• Our poet, could he find forgiveness here,
Would wish it rather than a plaudit there.
He owns no crown from those Prætorian bands,
But knows that right is in this Senate's hands.
Kings make their poets whom themselves think fit,
But 'tis your suffrage makes authentic wit.'m

The plays of Dryden, as plays, contribute little to his fame. They were mostly hastily composed, and written as moneymaking tasks. But there are scattered through them many beautiful passages of pure and noble thought, and many lines which fasten on the memory and are quoted from mouth to mouth, often without its being known whence they comean unfailing test of poetic power. The following, which has been often quoted, and cannot be quoted too often, is one of many 'beauties' of 'Aurengzebe':

m Prologue to the University of Oxford, 1673, p. 420 of Globe edition.

• When I consider life, 'tis all a cheat,
Yet fooled with hope, men favour the deceit,
Trust on, and think to-morrow will repay:
To-morrow's falser than the former day,
Lies worse, and while it says we shall be blest
With some new joys, cuts off what we possest.
Strange cozenage ! none would live past years again,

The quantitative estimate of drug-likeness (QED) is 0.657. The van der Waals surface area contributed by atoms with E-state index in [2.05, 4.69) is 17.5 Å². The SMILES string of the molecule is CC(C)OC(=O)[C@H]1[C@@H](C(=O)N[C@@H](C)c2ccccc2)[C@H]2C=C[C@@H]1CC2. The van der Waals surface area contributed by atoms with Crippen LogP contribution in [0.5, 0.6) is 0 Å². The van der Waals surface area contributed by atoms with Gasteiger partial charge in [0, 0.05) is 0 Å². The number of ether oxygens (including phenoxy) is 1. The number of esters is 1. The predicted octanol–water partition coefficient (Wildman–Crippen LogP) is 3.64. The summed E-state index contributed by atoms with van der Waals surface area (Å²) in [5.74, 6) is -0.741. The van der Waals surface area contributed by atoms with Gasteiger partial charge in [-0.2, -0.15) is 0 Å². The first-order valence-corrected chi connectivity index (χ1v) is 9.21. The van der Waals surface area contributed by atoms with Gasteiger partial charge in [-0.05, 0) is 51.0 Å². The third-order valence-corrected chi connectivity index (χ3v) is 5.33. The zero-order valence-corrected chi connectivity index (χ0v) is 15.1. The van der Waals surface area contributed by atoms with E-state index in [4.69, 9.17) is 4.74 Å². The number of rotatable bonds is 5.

Yet all hope pleasure in what yet remain,
And from the dregs of life think to receive
What the first sprightly running could not give.
I'm tired of waiting for this chymic gold,

Which fools us young and beggars us when old.' To one of Dryden's plays, the Second Part of “The Conquest of Granada,' we owe

• Forgiveness to the injured does belong,

But they ne'er pardon who have done the wrong.'
To another play, 'All for Love,' we owe-

• Men are but children of a larger growth:
Our appetites as apt to change as theirs,

And full as craving too, and full as vain.'
It is Almanzor in the First Part of "The Conquest of
Granada’ who exclaims, addressing the King Boabdallin-

• Obeyed as sovereign by thy subjects be,
But know that I alone am king of me:
I am as free as Nature first nade man,
Ere the base laws of servitude began,

When wild in woods the noole savage ran.' Candiope, in “The Maiden Queen,' describes the retired courtier longing to return to court

• Those who like you have once in courts been great,
May think they wish, but wish not, to retreat.
They seldom go but when they cannot stay;
As losing gamesters throw the dice away.
E'en in that cell where you repose would find,
Visions of court will haunt your restless mind;
And glorious dreams stand ready to restore,
The pleasing shades of all you had before.'

Maximin says, in ‘Tyrannic Love,'

• Fate's dark recesses we can never find,
But Fortune at some hours is always kind;
The lucky have whole days, which still they choose,

The unlucky have but hours, and these they lose.' These are a few specimens of many passages of power and beauty in Dryden's little-read and generally inferior plays. His faculty of placing words is wonderful, and conspicuous in prose as well as in poetry. He was specially fitted for a translator. The faults of his translation of Virgil are mostly faults of haste and carelessness. Wanting money, he finished in three years what he rightly told Tonson that it would require seven years to do well.